ALTHOUGH the fate of Western hostages in Lebanon has been overshadowed by the Gulf crisis, that crisis may improve the long-term prospects for a hostage release, analysts say. Most of the 13 missing Westerners in Lebanon are believed to have been abducted by Iranian-backed Shiite Muslim groups. Western diplomats in Beirut believe, therefore, that Tehran is the key to a solution of the hostage problem. These diplomats are encouraged by indications that the Iranians want to use the Gulf crisis as a means of enhancing their image in the West.
The observers note that a mood of considerable satisfaction exists in Tehran, now that the long-running dispute with Iraq is settled and thousands of prisoners-of-war are returning home. The latest developments, Gulf experts say, will strengthen the hand of President Hashemi Rafsanjani and other Iranian leaders who favor a pragmatic approach to foreign policy. They are said to believe that this is the best way to attract badly needed foreign investment to rebuild the Iranian economy, which was shattered by Iran's war with Iraq.
Syria also has a role to play in any hostage release because of the presence of its Army in Lebanon. Syrian President Hafez al-Assad is also hoping to win new friends in the West. ``It's quite a change,'' a diplomat in Beirut notes, ``when you get President Bush calling up President Assad and you see Syrian troops in line with Americans in Saudi Arabia.''
The Syrian-Iranian alliance has been strengthened by the current crisis. In talks in Tehran last week, Syrian Vice President Abd al-Halim Khaddam and his Iranian counterpart, Hasan Habibi, agreed to ``adopt a joint strategy,'' and predicted a ``more positive and constructive approach'' to future relations.
Since each country shares the aim of improving ties with the West, diplomats in Beirut and Nicosia say, they may well decide that a ``joint strategy'' aimed at freeing Western hostages would be the quickest way of winning new friends.
Another, and less certain, clue to the fate of the hostages lies in Kuwait. In 1984, a Kuwaiti court jailed 17 Lebanese and Iraqi Shiites who had been convicted of carrying out a series of bomb attacks against government and Western targets in the emirate. Shiite groups in Lebanon began kidnapping foreigners precisely to secure the release of the ``Kuwait 17,'' as they became known.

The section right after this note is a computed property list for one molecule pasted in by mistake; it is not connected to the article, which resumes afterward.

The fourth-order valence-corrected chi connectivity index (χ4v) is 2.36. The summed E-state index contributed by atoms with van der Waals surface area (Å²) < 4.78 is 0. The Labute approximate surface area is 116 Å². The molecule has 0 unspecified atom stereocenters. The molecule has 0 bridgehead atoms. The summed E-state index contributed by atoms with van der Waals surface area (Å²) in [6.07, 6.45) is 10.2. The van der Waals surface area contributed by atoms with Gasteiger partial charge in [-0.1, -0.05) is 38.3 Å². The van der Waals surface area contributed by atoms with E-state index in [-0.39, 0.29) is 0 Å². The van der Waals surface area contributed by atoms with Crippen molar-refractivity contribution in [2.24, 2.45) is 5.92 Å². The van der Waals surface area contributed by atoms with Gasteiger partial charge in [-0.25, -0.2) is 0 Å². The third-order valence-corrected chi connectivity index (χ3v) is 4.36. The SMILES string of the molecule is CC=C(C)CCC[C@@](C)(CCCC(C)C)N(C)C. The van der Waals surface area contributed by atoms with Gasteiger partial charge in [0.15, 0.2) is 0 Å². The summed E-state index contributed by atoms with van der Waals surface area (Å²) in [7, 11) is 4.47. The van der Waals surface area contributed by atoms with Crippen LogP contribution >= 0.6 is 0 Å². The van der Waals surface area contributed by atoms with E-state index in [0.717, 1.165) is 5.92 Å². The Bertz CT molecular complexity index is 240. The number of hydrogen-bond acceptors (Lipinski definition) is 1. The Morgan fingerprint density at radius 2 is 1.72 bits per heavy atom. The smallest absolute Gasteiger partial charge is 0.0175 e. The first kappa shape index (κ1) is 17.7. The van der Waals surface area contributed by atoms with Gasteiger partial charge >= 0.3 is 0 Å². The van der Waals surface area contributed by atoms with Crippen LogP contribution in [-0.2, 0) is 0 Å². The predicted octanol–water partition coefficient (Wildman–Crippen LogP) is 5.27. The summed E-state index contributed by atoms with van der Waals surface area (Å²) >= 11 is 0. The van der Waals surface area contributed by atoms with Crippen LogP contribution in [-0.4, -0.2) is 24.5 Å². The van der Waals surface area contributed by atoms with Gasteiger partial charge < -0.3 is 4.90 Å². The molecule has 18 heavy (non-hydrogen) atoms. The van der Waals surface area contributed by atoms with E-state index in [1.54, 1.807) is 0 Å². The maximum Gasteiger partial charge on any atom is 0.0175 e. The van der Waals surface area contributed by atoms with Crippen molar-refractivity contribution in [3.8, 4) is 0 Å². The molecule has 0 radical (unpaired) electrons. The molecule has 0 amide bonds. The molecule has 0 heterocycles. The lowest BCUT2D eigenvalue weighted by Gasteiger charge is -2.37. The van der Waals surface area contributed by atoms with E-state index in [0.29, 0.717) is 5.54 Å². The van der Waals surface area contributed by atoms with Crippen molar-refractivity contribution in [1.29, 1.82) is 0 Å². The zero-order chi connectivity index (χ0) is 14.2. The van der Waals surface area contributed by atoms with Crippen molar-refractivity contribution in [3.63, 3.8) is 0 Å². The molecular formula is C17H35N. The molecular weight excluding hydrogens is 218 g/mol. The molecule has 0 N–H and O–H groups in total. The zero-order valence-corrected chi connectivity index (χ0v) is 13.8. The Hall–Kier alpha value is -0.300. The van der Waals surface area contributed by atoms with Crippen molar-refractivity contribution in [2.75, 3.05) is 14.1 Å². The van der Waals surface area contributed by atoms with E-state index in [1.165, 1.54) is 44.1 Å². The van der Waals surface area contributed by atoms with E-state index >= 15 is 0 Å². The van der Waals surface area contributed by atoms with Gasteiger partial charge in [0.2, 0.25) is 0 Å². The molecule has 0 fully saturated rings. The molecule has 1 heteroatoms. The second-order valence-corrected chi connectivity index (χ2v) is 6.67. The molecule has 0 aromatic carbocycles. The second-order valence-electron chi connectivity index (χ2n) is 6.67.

Over the years, two of the 17 were released. The fate of the remaining 15 is uncertain following Iraq's invasion of Kuwait. It is known, however, that Iraq has released scores of Kuwaiti prisoners. One former detainee who subsequently left Kuwait reportedly said he saw the 15 being put into cars and taken away.
This report is backed by a Western intelligence expert in the Middle East. ``The original 17 were all members of Al-Dawa, an anti-Iraqi Shiite group,'' he says. ``My understanding is that when the Iraqis invaded Kuwait, the remaining 15 were whisked back to Baghdad.''
What has happened to them since is not clear. But senior Arab officials in the Gulf believe their fate is tied up with Iraq's desire to improve its relations with Iran. Last week, Iraqi President Saddam Hussein accepted all Tehran's conditions for ending the Gulf war dispute.
``If Saddam was prepared to drop overnight all the principles over which he waged war for eight years,'' one Gulf official says, ``handing over the 15 [Shiites] would surely be no problem.''
If the Iranians could deliver the former prisoners to their Shiite allies in Lebanon, the argument goes, the kidnappers would have achieved their goal and would release their hostages.
Although there is a considerable element of conjecture in this line of thought, newspapers in Lebanon have come to similar conclusions. The daily Al-Safir, which has close links with Syria, last week predicted that all the hostages would be freed before the end of this year.
However, Arab and Western analysts in the Middle East say they think that such a time-frame is too short and that nothing will become clear until the Gulf crisis is resolved. They add that the deployment of United States troops in Saudi Arabia has complicated the picture by antagonizing large sections of the Muslim - and especially Shiite - community in the Middle East.
``Releasing the American hostages now would be a reward to the Americans for their invasion of the Gulf,'' says Hussein Musavi, leader of the pro-Iranian Lebanese group Islamic Amal.
A British diplomat in Beirut agrees that an early release of hostages is unlikely. ``There is certainly no sign of anything at the moment, and I don't think one can expect anything when all the major players are concentrating on the Gulf,'' he says.
But diplomats in Beirut and Nicosia who are closely involved in the hostage issue believe that the Gulf crisis might, in the end, improve the chances for a hostage release. ``There are some important changes in the climate in the region - there is a little bit of optimism,'' says one diplomat.